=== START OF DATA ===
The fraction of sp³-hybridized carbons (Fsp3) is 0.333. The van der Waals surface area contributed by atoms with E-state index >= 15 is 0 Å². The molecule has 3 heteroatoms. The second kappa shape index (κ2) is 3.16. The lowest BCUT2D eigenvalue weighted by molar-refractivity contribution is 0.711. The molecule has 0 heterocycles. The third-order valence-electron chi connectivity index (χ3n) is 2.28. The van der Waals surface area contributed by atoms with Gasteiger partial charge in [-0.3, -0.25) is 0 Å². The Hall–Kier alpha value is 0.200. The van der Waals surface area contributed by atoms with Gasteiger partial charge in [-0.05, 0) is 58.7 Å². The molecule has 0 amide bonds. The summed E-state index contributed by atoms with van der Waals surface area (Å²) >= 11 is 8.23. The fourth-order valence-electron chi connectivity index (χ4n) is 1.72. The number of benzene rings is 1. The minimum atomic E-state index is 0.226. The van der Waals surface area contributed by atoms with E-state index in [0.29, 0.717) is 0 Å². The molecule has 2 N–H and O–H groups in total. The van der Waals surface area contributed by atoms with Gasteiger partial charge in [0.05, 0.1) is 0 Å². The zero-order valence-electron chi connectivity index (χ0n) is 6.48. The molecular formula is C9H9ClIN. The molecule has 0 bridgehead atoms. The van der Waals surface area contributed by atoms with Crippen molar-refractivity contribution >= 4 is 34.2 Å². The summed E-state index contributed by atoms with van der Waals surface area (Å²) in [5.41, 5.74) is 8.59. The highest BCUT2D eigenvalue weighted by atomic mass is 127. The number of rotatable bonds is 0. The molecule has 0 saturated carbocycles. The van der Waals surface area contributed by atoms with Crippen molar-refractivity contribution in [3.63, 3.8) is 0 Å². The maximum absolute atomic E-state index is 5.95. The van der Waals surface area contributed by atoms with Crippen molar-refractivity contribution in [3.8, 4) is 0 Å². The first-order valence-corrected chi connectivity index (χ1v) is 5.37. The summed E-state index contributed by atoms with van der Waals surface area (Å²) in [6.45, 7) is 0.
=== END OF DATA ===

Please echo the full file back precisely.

The fraction of sp³-hybridized carbons (Fsp3) is 0.333. The van der Waals surface area contributed by atoms with E-state index >= 15 is 0 Å². The molecule has 3 heteroatoms. The second kappa shape index (κ2) is 3.16. The lowest BCUT2D eigenvalue weighted by molar-refractivity contribution is 0.711. The molecule has 0 heterocycles. The third-order valence-electron chi connectivity index (χ3n) is 2.28. The van der Waals surface area contributed by atoms with Gasteiger partial charge in [-0.3, -0.25) is 0 Å². The Hall–Kier alpha value is 0.200. The van der Waals surface area contributed by atoms with Gasteiger partial charge in [-0.05, 0) is 58.7 Å². The molecule has 0 amide bonds. The summed E-state index contributed by atoms with van der Waals surface area (Å²) >= 11 is 8.23. The fourth-order valence-electron chi connectivity index (χ4n) is 1.72. The number of benzene rings is 1. The minimum atomic E-state index is 0.226. The van der Waals surface area contributed by atoms with E-state index in [0.29, 0.717) is 0 Å². The molecule has 2 N–H and O–H groups in total. The van der Waals surface area contributed by atoms with Gasteiger partial charge in [0.05, 0.1) is 0 Å². The zero-order valence-electron chi connectivity index (χ0n) is 6.48. The molecular formula is C9H9ClIN. The molecule has 0 bridgehead atoms. The van der Waals surface area contributed by atoms with Crippen molar-refractivity contribution >= 4 is 34.2 Å². The summed E-state index contributed by atoms with van der Waals surface area (Å²) in [5.41, 5.74) is 8.59. The highest BCUT2D eigenvalue weighted by atomic mass is 127. The number of rotatable bonds is 0. The molecule has 0 saturated carbocycles. The van der Waals surface area contributed by atoms with Crippen molar-refractivity contribution in [3.63, 3.8) is 0 Å². The maximum absolute atomic E-state index is 5.95. The van der Waals surface area contributed by atoms with Crippen molar-refractivity contribution in [3.8, 4) is 0 Å². The first-order valence-corrected chi connectivity index (χ1v) is 5.37. The summed E-state index contributed by atoms with van der Waals surface area (Å²) in [6.45, 7) is 0.